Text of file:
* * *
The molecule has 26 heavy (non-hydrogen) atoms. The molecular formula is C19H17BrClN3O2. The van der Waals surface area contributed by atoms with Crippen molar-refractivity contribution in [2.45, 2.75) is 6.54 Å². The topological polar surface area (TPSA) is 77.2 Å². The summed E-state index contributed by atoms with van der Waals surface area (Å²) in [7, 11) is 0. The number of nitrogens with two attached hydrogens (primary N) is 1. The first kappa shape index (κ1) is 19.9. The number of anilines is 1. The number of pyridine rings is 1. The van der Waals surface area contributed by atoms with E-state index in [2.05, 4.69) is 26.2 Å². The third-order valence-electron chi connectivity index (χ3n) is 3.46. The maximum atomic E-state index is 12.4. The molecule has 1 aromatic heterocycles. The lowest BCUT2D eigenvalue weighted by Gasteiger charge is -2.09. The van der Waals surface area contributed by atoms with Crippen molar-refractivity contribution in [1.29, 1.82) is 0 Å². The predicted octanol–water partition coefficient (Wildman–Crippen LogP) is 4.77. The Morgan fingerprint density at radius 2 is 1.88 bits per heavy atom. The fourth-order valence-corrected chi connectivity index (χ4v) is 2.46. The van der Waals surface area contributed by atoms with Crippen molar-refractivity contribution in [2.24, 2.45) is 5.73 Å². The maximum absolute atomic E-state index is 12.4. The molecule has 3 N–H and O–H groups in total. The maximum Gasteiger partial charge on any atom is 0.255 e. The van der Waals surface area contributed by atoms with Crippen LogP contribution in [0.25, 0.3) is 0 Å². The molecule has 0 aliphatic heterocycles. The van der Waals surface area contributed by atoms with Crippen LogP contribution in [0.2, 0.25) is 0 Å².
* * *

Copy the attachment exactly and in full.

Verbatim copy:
The molecule has 26 heavy (non-hydrogen) atoms. The molecular formula is C19H17BrClN3O2. The van der Waals surface area contributed by atoms with Crippen molar-refractivity contribution in [2.45, 2.75) is 6.54 Å². The topological polar surface area (TPSA) is 77.2 Å². The summed E-state index contributed by atoms with van der Waals surface area (Å²) in [7, 11) is 0. The number of nitrogens with two attached hydrogens (primary N) is 1. The first kappa shape index (κ1) is 19.9. The number of anilines is 1. The number of pyridine rings is 1. The van der Waals surface area contributed by atoms with E-state index in [2.05, 4.69) is 26.2 Å². The third-order valence-electron chi connectivity index (χ3n) is 3.46. The maximum atomic E-state index is 12.4. The molecule has 1 aromatic heterocycles. The lowest BCUT2D eigenvalue weighted by Gasteiger charge is -2.09. The van der Waals surface area contributed by atoms with Crippen molar-refractivity contribution in [1.29, 1.82) is 0 Å². The predicted octanol–water partition coefficient (Wildman–Crippen LogP) is 4.77. The Morgan fingerprint density at radius 2 is 1.88 bits per heavy atom. The fourth-order valence-corrected chi connectivity index (χ4v) is 2.46. The van der Waals surface area contributed by atoms with Crippen molar-refractivity contribution in [2.24, 2.45) is 5.73 Å². The maximum absolute atomic E-state index is 12.4. The molecule has 3 N–H and O–H groups in total. The maximum Gasteiger partial charge on any atom is 0.255 e. The van der Waals surface area contributed by atoms with Crippen LogP contribution in [0.25, 0.3) is 0 Å². The molecule has 0 aliphatic heterocycles. The van der Waals surface area contributed by atoms with Crippen LogP contribution in [0.2, 0.25) is 0 Å².